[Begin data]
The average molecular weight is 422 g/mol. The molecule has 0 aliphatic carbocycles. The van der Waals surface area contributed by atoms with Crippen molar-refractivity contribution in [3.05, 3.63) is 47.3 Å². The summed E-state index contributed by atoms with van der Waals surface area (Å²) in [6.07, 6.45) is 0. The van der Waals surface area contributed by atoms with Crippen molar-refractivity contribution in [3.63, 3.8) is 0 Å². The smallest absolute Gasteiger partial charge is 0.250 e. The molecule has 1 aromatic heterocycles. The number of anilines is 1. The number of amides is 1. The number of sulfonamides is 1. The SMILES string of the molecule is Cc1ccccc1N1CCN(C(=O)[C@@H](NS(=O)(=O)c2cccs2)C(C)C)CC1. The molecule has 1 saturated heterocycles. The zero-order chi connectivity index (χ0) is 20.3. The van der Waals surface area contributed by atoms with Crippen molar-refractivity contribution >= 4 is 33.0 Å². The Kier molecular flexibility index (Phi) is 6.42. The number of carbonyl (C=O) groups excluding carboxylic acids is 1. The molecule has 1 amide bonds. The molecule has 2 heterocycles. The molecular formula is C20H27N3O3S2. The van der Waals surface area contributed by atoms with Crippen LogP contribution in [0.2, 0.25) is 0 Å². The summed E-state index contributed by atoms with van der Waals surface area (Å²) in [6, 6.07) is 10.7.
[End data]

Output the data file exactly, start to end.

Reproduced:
The average molecular weight is 422 g/mol. The molecule has 0 aliphatic carbocycles. The van der Waals surface area contributed by atoms with Crippen molar-refractivity contribution in [3.05, 3.63) is 47.3 Å². The summed E-state index contributed by atoms with van der Waals surface area (Å²) in [6.07, 6.45) is 0. The van der Waals surface area contributed by atoms with Crippen molar-refractivity contribution in [3.63, 3.8) is 0 Å². The smallest absolute Gasteiger partial charge is 0.250 e. The molecule has 1 aromatic heterocycles. The number of anilines is 1. The number of amides is 1. The number of sulfonamides is 1. The SMILES string of the molecule is Cc1ccccc1N1CCN(C(=O)[C@@H](NS(=O)(=O)c2cccs2)C(C)C)CC1. The molecule has 1 saturated heterocycles. The zero-order chi connectivity index (χ0) is 20.3. The van der Waals surface area contributed by atoms with Crippen molar-refractivity contribution >= 4 is 33.0 Å². The Kier molecular flexibility index (Phi) is 6.42. The number of carbonyl (C=O) groups excluding carboxylic acids is 1. The molecule has 1 amide bonds. The molecule has 2 heterocycles. The molecular formula is C20H27N3O3S2. The van der Waals surface area contributed by atoms with Crippen LogP contribution in [0.2, 0.25) is 0 Å². The summed E-state index contributed by atoms with van der Waals surface area (Å²) in [6, 6.07) is 10.7.